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Maymead Submits Appeal To Board of Adjustment, Hearing Date Yet To Be Set

East of Boone, Maymead has secured a lease for a proposed asphalt plant on U.S. 421, where J.W. Hampton Recycling is located. Photo by Jesse Wood
East of Boone, Maymead secured a lease for property along U.S. 421 where it proposes an asphalt plant. Photo by Jesse Wood

By Jesse Wood

As anticipated, Maymead Inc. submitted its appeal to the Watauga County Board of Adjustment.

Watauga County Planning Director Joe Furman notified the media that the company submitted its appeal for the revocation of its asphalt plant permit, proposed at Deep Gap along U.S. 421, to the board on Tuesday.

Furman said that the date for consideration of the appeal by the Board of Adjustment has yet to be determined.

Earlier this month, Maymead President Wiley Roark said that his company intended to appeal the Watauga County Planning Department’s decision to revoke its asphalt plant permit. It had until the end of the month to formally appeal.

About a month ago, Furman sent Roark a letter stating that the permit “expired and therefore [is] revoked.”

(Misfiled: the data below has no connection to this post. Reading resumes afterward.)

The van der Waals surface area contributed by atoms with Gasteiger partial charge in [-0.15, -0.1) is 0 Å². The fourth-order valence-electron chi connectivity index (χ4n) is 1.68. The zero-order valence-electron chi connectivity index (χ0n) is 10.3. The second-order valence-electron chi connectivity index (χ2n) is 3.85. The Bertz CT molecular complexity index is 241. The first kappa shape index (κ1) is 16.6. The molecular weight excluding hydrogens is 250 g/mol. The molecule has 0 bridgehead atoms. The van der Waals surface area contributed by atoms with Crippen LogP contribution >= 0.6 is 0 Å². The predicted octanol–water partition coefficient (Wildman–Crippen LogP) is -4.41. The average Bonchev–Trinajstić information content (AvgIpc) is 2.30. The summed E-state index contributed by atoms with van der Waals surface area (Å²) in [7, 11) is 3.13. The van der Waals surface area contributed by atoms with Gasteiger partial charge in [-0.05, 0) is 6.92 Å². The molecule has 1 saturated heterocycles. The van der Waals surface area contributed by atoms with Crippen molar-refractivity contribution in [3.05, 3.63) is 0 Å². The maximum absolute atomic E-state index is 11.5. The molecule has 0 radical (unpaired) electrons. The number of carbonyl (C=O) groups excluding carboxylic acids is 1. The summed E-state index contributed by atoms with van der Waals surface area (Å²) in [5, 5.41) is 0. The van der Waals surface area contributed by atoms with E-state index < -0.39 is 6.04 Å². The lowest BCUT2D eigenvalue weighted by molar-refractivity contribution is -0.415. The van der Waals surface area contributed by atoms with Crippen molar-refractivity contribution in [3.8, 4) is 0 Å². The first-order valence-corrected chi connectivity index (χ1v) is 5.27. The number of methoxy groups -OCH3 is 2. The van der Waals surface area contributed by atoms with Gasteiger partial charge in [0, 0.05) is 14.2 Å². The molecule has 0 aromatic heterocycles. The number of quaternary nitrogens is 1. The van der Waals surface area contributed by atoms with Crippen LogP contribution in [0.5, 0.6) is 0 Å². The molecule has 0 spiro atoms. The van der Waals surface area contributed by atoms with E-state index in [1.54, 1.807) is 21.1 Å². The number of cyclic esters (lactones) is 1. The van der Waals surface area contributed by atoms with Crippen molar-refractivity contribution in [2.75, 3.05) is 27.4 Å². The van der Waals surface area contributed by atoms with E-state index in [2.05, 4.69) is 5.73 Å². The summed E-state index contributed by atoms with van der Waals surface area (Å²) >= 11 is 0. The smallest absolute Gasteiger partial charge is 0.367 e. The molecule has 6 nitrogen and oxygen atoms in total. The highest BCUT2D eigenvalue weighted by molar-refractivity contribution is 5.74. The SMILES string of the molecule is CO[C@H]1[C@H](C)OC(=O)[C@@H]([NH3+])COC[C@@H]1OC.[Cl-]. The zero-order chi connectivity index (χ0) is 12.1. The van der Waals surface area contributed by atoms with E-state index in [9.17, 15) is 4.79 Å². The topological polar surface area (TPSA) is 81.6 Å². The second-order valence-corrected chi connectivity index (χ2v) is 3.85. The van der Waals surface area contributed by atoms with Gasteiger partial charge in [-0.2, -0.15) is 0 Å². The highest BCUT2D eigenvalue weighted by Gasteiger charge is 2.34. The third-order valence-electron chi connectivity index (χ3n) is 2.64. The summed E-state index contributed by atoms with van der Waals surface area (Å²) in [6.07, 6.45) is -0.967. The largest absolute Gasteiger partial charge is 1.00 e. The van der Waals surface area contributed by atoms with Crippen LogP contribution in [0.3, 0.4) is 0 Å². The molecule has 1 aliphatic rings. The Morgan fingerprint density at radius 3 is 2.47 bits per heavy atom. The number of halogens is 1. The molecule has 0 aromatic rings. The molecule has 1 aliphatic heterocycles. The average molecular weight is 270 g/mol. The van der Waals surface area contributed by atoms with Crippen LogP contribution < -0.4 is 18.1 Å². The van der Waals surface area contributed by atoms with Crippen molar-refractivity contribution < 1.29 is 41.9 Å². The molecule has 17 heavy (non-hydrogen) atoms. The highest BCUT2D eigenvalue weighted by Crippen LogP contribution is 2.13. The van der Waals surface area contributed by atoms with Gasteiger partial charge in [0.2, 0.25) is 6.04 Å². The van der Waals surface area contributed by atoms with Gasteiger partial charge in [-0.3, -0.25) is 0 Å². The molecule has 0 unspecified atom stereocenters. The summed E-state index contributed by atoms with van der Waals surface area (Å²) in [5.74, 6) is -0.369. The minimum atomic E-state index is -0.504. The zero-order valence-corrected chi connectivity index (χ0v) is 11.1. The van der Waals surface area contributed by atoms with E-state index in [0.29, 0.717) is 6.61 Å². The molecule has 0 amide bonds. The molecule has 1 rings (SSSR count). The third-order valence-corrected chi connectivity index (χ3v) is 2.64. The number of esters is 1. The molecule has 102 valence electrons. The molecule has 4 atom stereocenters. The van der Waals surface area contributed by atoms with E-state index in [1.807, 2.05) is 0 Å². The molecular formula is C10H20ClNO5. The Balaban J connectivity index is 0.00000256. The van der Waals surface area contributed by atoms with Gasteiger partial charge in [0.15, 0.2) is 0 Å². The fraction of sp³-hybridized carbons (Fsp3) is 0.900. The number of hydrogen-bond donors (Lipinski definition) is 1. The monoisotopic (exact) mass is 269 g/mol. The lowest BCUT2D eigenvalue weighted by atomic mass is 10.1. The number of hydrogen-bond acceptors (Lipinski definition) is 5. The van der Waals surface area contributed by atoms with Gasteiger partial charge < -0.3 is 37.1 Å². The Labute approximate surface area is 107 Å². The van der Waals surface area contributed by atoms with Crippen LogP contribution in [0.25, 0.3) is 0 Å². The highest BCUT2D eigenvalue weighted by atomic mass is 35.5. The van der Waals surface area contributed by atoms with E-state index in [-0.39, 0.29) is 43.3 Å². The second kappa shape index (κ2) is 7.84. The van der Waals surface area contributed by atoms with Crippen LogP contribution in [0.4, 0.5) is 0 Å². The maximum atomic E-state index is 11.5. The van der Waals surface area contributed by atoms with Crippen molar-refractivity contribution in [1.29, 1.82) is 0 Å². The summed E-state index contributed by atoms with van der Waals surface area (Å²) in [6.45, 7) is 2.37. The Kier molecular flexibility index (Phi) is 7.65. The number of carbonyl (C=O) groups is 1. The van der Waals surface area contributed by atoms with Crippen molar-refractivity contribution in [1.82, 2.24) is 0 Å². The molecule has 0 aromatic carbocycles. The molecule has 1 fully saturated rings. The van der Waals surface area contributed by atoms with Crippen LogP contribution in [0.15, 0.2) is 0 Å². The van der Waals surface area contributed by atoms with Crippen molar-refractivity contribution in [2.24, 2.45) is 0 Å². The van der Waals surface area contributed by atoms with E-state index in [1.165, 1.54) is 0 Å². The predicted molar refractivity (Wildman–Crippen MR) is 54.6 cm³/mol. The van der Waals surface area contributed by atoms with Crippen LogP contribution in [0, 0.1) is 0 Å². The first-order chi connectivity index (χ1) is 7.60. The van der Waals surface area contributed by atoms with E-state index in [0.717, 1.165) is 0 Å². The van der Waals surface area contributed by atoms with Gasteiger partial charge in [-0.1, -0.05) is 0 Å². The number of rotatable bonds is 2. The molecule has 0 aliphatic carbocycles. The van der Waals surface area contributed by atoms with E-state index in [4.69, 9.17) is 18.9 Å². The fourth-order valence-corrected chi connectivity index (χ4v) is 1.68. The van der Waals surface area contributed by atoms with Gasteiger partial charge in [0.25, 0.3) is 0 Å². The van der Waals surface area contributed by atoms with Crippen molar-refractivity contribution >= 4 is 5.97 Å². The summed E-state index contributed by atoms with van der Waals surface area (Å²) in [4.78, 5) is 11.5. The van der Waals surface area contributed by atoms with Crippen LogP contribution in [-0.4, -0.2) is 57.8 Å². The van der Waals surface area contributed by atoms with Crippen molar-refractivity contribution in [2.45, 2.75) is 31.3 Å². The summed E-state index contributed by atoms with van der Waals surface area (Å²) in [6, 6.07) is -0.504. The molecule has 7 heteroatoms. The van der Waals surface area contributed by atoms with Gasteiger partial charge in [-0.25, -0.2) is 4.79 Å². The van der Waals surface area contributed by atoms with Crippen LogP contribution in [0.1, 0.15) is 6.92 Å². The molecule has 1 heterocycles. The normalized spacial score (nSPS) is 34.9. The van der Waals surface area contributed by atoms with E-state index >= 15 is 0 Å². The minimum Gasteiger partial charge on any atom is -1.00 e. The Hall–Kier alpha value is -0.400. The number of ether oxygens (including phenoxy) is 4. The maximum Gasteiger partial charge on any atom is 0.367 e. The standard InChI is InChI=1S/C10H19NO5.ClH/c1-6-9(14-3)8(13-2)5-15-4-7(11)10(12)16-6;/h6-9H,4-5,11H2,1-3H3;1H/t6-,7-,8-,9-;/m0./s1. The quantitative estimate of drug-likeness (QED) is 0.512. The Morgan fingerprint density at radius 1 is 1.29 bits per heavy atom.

Furman wrote the project wouldn’t be grandfathered-in under the old high impact land ordinance, which regulates asphalt plants and other polluting industries. Under new modifications to the ordinance, an asphalt plant and two other high impact land uses can’t be built within 1,500-feet of a scenic byway and 750 feet from a residential property line.

Maymead is proposing to build its asphalt plant on a 4-acre property along U.S. 421, which is an NCDOT-designated scenic byway. Under a lease agreement, the company also has first refusal rights to purchase 100-plus acres of adjacent property.

“We are certainly disappointed by Mr. Furman’s letter, and we don’t agree with it,” Roark said. “We feel certain that we are vested from the standpoint of the permit that has been issued to us by Watauga County and we intend to pursue it … If Watauga County wants to strengthen their high impact land use ordinance, that is certainly up to them, but our position to them … the [potentially new] regulations don’t apply to us because we are vested and we are going to pursue that. We feel like we are on a very strong footing to do so.”

In addition to Maymead, Radford Quarries is also appealing a recent decision by the planning department to refuse an asphalt plant permit for its proposal on Rainbow Trail Road.

Furman said that Radford’s application was denied because the asphalt plant if built would be in the entire 1,500-foot buffer zone for educational facilities. Radford Quarries submitted its appeal last week. Radford Quarries’ owner didn’t respond to requests for comment.

Furman said that the appeal date for Radford Quarries is also yet to be set.

For more information about this issue, click here to read previous stories.